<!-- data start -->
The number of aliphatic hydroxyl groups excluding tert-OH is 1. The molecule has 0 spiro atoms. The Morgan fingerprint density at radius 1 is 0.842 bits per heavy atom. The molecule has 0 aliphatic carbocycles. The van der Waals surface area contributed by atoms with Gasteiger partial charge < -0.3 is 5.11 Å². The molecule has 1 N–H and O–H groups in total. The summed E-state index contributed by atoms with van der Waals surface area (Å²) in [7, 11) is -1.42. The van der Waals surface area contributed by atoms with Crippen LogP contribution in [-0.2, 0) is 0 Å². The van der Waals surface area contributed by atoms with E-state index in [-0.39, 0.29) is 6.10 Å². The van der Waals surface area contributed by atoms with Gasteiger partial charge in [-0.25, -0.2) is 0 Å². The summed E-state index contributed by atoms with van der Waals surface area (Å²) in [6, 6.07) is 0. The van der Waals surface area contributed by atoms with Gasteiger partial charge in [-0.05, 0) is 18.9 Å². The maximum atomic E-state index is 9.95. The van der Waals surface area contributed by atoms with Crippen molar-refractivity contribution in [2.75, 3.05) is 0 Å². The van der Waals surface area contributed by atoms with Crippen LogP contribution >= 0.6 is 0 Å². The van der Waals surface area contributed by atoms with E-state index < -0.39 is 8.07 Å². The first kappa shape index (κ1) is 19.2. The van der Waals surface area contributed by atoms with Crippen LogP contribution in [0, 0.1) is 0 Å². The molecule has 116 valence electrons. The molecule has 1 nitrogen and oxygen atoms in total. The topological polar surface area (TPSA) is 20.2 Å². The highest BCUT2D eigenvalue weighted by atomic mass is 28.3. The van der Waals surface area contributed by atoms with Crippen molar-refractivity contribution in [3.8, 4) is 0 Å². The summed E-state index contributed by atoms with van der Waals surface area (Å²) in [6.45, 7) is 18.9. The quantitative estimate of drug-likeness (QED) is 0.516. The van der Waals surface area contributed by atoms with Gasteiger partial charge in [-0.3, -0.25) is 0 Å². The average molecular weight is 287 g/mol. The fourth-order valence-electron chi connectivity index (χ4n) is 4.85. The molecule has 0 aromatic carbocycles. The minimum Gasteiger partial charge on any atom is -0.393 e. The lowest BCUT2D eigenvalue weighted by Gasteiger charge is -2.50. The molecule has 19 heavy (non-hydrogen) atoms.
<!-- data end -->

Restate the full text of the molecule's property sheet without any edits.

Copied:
The number of aliphatic hydroxyl groups excluding tert-OH is 1. The molecule has 0 spiro atoms. The Morgan fingerprint density at radius 1 is 0.842 bits per heavy atom. The molecule has 0 aliphatic carbocycles. The van der Waals surface area contributed by atoms with Gasteiger partial charge < -0.3 is 5.11 Å². The molecule has 1 N–H and O–H groups in total. The summed E-state index contributed by atoms with van der Waals surface area (Å²) in [7, 11) is -1.42. The van der Waals surface area contributed by atoms with Crippen LogP contribution in [-0.2, 0) is 0 Å². The van der Waals surface area contributed by atoms with E-state index in [-0.39, 0.29) is 6.10 Å². The van der Waals surface area contributed by atoms with Gasteiger partial charge in [-0.25, -0.2) is 0 Å². The summed E-state index contributed by atoms with van der Waals surface area (Å²) in [6, 6.07) is 0. The van der Waals surface area contributed by atoms with Gasteiger partial charge in [-0.05, 0) is 18.9 Å². The maximum atomic E-state index is 9.95. The van der Waals surface area contributed by atoms with Crippen molar-refractivity contribution in [2.75, 3.05) is 0 Å². The van der Waals surface area contributed by atoms with Crippen LogP contribution >= 0.6 is 0 Å². The van der Waals surface area contributed by atoms with E-state index < -0.39 is 8.07 Å². The first kappa shape index (κ1) is 19.2. The van der Waals surface area contributed by atoms with Crippen LogP contribution in [0, 0.1) is 0 Å². The molecule has 116 valence electrons. The molecule has 1 nitrogen and oxygen atoms in total. The topological polar surface area (TPSA) is 20.2 Å². The highest BCUT2D eigenvalue weighted by atomic mass is 28.3. The van der Waals surface area contributed by atoms with Crippen molar-refractivity contribution in [3.8, 4) is 0 Å². The summed E-state index contributed by atoms with van der Waals surface area (Å²) in [6.45, 7) is 18.9. The quantitative estimate of drug-likeness (QED) is 0.516. The van der Waals surface area contributed by atoms with Gasteiger partial charge in [-0.3, -0.25) is 0 Å². The average molecular weight is 287 g/mol. The fourth-order valence-electron chi connectivity index (χ4n) is 4.85. The molecule has 0 aromatic carbocycles. The minimum Gasteiger partial charge on any atom is -0.393 e. The lowest BCUT2D eigenvalue weighted by Gasteiger charge is -2.50. The molecule has 19 heavy (non-hydrogen) atoms.